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The politics of a circular and carbon-neutral economy: the challenge of going beyond science-industry-driven framings

Written by Erik Paredis on 13 October 2020

This blog is a slightly edited version of my invited keynote for the Annual Symposium of ARC CBBC ‘Chemistry for the Future_online’ – 8 October 2020

Erik Paredis

For a pdf version of this keynote, click here.

 

Before I start I would like to thank prof dr Weckhuyzen for the invitation and the opportunity to address you. I am a social scientist, so I’m not at all specialised in chemistry, chemical engineering or related fields. But over the last few years, I have been cooperating with people in engineering and in natural sciences in common research projects.

That’s also how I came to know prof Weckhuyzen, because we were both involved in a European project, Energy-X (which is currently further developed as Sunergy), that aimed at developing breakthrough technologies for replacing fossil fuels in the European energy system and in the chemical industry: technologies for carbon capture and utilisation, production of green hydrogen, production of base chemicals or synthetic fuels.

When as a social scientist you are involved in such projects, and when you follow the ongoing discussions in the EU about the future directions for a carbon-neutral and circular economy, you cannot help but notice that most of it is framed in terms that fit strongly in the agendas of industry and of technologically-driven research. With the term “framing”, I refer to how problems are defined, what are deemed to be suitable or acceptable solutions, which actors should take the lead, who is responsible for the problems or for initiating solutions, who should pay and who can reap the benefits, who has a voice in decisions about all of that.

So, as I said, my claim here is that much of that is currently formulated in such a way that to a large extent it echoes the agendas of industry and of technologically-oriented research. To be quite clear, I do not doubt of course that industry has an important role to play in the transition we are facing, and that we should be attentive to concerns that live there, nor do I doubt that technological innovation will be crucial. But that can never be the whole story in the immense changes we are going to witness in the next decades.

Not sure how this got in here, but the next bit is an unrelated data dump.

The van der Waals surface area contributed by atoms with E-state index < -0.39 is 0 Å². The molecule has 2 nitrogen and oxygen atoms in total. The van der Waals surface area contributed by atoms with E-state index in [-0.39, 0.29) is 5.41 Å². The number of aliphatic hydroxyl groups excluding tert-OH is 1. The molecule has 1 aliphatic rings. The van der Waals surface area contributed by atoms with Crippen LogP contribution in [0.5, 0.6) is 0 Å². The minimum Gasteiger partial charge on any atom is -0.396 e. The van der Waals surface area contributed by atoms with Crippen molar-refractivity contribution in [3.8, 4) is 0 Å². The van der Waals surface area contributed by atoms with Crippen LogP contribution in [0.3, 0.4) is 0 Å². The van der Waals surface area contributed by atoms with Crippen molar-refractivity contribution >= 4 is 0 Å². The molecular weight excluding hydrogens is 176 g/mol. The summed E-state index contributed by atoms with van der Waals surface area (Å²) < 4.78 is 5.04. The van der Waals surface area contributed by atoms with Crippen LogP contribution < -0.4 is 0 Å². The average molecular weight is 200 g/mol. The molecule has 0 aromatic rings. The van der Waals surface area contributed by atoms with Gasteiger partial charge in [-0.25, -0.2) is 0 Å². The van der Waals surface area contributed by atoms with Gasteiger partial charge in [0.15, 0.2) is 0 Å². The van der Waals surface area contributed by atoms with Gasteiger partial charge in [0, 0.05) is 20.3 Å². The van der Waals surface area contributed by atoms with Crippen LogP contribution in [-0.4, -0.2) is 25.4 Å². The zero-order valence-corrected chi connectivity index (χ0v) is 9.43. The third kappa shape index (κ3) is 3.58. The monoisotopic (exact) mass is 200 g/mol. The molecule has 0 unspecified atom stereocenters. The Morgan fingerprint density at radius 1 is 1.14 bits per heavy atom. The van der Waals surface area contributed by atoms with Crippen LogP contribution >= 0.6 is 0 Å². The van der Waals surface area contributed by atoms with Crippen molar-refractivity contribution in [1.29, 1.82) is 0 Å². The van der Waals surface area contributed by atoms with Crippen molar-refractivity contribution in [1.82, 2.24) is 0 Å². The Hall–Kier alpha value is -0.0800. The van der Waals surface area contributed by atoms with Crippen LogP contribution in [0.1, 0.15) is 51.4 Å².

I will use the 10 minutes that I have to clarify that in two steps. First, I will very, very briefly say something about the dominant framing of the carbon-neutral, circular economy transition. And second, I will highlight some concerns that are surfacing in current social science research about this transition.

So, what is the dominant framing?

In general, you see a combination of typical arguments. One is simply that technological innovation will be the main element in a transition. Technological breakthroughs will ensure that carbon and material cycles are closed, and that we reduce emissions. Another argument is that the suited actors for realising that are on the one hand scientists for the invention of these technologies, and on the other hand industry for the implementation. The state has to provide substantial funding for these actors, has to create suited regulatory conditions, work preferably through voluntary agreements and no taxation, as well as invest in infrastructures. All of this will boost the competitiveness of industry, realise economic growth, while at the same time reducing environmental impact and creating jobs. And in the end, everybody will live happily ever after.